The Tale of the Falla Mill

A Lost Mill on the Breich Water

F20022, first published 30th May 2020

A rather frail and time-worn document in our museum collection records the purchase of the lands of “Easter and Wester Handaxwoods, and Fallhouse Mill” by John and William Wilson. It is dated 1779, the same year that the Wilson brothers established the Wilsontown ironworks, one of the very first in Scotland to smelt iron using coke.

The disposition refers to the “whole of the Mill of Fallhouse, with the mill lands, mullures, sucken and sequels there-of”. These old Scots legal terms seems to relate to farms being bound to have their corn ground at a specific mill, suggesting that the Fallhouse mill had a long history before being purchased by the ironmasters of Wilsontown. A plan of the lands dated 1796 showed that the Wilsons soon established ironstone mines along the valleys of the Briech water and its tributaries, and were later to pock-mark the landscape with shallow pits in order to extract the ironstone needed to feed the hungry furnaces of Wilsontown.

Sited on the north side of Breich water, in the parish of Whitburn, the watermill was served by a short lade that conveyed water from a weir across the river, a little under 200 yards upstream. The general layout of the mill shown on the Wilson's 1796 plan changed little over the next 150 years, however the spelling of its name varied quite a lot. Early documents refer to “Fallhouse mill”, “Falhouse mill” or “Fauldhouse mill”, however in later years it was most commonly known as “Falla mill”.


In about 1819, Edinburgh merchant Alexander Shirreff leased the mill and adapted the buildings to serve as a gunpowder mill and magazine. This business enterprise failed after only two years, and it seems that the mill then reverted back to the safer occupation of grinding corn. Notes made by the Ordnance Survey in the 1850's provide a good description of the mill at that time:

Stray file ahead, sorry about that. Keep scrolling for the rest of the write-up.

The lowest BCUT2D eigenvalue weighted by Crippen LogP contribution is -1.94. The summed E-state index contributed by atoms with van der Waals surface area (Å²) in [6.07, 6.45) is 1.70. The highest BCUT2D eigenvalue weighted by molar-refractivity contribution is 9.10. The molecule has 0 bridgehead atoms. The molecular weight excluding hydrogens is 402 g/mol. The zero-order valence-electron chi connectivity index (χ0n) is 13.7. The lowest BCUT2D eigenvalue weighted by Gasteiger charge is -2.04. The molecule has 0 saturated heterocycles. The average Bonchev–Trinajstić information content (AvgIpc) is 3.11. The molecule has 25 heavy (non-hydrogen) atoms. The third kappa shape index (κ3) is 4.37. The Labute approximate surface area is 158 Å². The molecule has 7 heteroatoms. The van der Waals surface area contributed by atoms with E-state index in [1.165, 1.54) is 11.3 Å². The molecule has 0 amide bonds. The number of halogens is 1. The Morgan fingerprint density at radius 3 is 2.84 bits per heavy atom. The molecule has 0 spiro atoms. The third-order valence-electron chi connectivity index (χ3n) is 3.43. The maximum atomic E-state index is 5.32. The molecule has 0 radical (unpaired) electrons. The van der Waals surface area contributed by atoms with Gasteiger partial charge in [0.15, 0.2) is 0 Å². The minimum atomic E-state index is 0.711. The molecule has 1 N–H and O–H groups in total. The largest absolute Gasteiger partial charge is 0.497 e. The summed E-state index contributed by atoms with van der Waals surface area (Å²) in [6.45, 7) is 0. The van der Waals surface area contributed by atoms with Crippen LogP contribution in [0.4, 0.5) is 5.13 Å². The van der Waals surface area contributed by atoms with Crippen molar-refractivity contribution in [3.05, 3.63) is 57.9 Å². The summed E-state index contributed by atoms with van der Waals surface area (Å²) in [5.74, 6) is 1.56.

“A house two storeys high, used as a mill for the purpose of grinding corn, and propelled by a Water Wheel, the dwelling house joins the mill, which is one storey high and slated: all being in good repair, there is a vegetable garden attached, and about 7 acres of arable land; the property of Mr Hare of Philpston House, Factor the Earl of Hopetoun, and in the occupation of James Steel”.

James Steel continued as “grain miller and farmer” until 1889, when his business failed. Subsequently William Paul, David Low (described as a first class oatmeal miller), and perhaps others took their turn as tenants of the mill and miller's cottage.

From about the time of the first world war, James Cook (senior and then junior) took charge of the mill, selling a range of animal feeds in the inter-war years. Tragedy struck in 1926 when Mr and Mrs Cook found their 13-month old daughter drowned in the Breich Water. The baby had fallen into the mill lade and was then swept into the river. Newspapers reported (somewhat insensitively) that “the child fell into the water during the temporary absence of her older sister”.

The mill gradually fell derelict once James Cook ceased business in 1937. It seems that the secluded location of the old mill made it an ideal practice ground for the home guard, and during the course of the war, the explosive talent of the part-time soldiers reduced most of the old building to rubble. Foundations of some structures were still apparent until about thirty years ago, when these were bulldozed into a heap.

The site of the mill is now quiet, and peacefully hidden at the end of a private road. Lines of fences mark where buildings once stood, and a hollow remains where the tailrace once returned waters to the river. Huge chunks of masonry survive where a substantial weir once held back the waters of the Breich Water, and the route of the mill lade can be imagined as it crosses a grassed field.

Above: Handle with care. From our collection LVSAV2016.116

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